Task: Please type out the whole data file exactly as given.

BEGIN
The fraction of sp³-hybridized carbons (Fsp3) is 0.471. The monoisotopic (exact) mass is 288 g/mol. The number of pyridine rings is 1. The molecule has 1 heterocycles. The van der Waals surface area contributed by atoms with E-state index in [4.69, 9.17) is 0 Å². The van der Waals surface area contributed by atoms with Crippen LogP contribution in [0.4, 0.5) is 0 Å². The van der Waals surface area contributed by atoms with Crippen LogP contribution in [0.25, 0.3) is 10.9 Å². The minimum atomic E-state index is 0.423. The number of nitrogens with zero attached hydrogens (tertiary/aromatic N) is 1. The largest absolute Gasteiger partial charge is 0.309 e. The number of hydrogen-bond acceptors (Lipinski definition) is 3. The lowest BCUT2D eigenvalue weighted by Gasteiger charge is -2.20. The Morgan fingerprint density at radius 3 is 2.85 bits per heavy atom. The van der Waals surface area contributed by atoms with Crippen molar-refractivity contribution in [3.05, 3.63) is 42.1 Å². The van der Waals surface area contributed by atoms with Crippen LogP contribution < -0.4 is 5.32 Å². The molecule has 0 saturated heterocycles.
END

The fraction of sp³-hybridized carbons (Fsp3) is 0.471. The monoisotopic (exact) mass is 288 g/mol. The number of pyridine rings is 1. The molecule has 1 heterocycles. The van der Waals surface area contributed by atoms with E-state index in [4.69, 9.17) is 0 Å². The van der Waals surface area contributed by atoms with Crippen LogP contribution in [0.4, 0.5) is 0 Å². The van der Waals surface area contributed by atoms with Crippen LogP contribution in [0.25, 0.3) is 10.9 Å². The minimum atomic E-state index is 0.423. The number of nitrogens with zero attached hydrogens (tertiary/aromatic N) is 1. The largest absolute Gasteiger partial charge is 0.309 e. The number of hydrogen-bond acceptors (Lipinski definition) is 3. The lowest BCUT2D eigenvalue weighted by Gasteiger charge is -2.20. The Morgan fingerprint density at radius 3 is 2.85 bits per heavy atom. The van der Waals surface area contributed by atoms with Crippen molar-refractivity contribution in [3.05, 3.63) is 42.1 Å². The van der Waals surface area contributed by atoms with Crippen LogP contribution < -0.4 is 5.32 Å². The molecule has 0 saturated heterocycles.